Oil pipeline debate
A Nebraska farmer who’d already been paid for an easement for part of the Keystone XL pipeline to be built on his land said on National Public Radio recently that the project was opposed by a very vocal 5 percent of the population. These 5 percent have been well represented on The Star letters pages, and I’d wager most of the folks writing these letters drive.
Let’s consider the views of the 95 percent. The pipeline will provide 9,000 unsubsidized skilled jobs during construction.
Oil will be extracted and shipped regardless of whether the pipeline is built. Not building it won’t keep the carbon in the ground. It will ship on trains, and we’ve seen how hazardous that can be. The pipeline will be rural and buried.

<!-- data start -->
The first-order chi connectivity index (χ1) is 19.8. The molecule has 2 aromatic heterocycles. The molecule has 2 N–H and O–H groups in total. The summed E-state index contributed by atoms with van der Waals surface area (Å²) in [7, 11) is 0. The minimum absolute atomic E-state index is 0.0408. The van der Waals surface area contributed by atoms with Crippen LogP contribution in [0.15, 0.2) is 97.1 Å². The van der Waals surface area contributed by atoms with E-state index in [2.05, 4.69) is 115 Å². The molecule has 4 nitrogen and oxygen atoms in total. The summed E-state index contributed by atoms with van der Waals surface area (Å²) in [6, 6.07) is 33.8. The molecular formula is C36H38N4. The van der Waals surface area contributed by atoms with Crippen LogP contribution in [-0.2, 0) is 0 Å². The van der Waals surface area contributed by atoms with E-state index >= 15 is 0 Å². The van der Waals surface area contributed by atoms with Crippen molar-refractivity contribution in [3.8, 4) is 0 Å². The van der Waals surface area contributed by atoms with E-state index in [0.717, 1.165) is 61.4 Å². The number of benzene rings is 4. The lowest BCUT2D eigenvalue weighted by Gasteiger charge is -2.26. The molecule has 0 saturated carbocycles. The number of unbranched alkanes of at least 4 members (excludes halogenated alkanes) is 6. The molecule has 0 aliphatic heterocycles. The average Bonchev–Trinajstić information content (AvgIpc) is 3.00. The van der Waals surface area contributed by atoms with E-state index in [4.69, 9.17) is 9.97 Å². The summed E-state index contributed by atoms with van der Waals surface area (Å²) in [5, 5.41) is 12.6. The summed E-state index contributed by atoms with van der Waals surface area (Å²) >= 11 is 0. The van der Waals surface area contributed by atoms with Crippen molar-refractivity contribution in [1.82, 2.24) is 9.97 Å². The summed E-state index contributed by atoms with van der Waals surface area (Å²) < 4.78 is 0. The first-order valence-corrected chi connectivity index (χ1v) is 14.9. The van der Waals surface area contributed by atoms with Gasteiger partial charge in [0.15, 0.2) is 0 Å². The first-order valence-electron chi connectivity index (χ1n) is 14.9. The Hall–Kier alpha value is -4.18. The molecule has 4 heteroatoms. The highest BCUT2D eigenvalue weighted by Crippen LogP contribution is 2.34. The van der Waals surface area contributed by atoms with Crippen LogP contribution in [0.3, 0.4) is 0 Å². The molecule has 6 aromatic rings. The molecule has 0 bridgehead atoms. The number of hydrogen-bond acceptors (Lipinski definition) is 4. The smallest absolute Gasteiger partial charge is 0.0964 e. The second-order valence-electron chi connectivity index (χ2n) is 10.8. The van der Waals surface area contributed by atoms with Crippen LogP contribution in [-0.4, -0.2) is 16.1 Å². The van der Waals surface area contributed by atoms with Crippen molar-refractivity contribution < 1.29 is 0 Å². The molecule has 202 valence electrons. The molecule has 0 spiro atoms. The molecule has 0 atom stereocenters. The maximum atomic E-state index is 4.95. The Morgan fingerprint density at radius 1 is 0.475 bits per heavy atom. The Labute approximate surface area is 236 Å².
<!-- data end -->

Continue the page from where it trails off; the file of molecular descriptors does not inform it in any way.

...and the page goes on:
So much oil is being shipped there are too few trains to haul crops, driving up food prices.
And, yes, gas prices are low, but that won’t last.
In the past 15 years, gas prices have been close to $4 per gallon. Betting they’ll stay low forever is betting against history.
Remember Hurricane Katrina?
Does anyone really believe there won’t be oil shocks in our future? Let’s not wait for the next one.
I have two questions for all the right-wingers crying “oil independence” and saying we need such jobs in America. When the GOP-dominated House and Senate passed the much-heralded Keystone XL pipeline, why did they omit two amendments that would have addressed both of these concerns?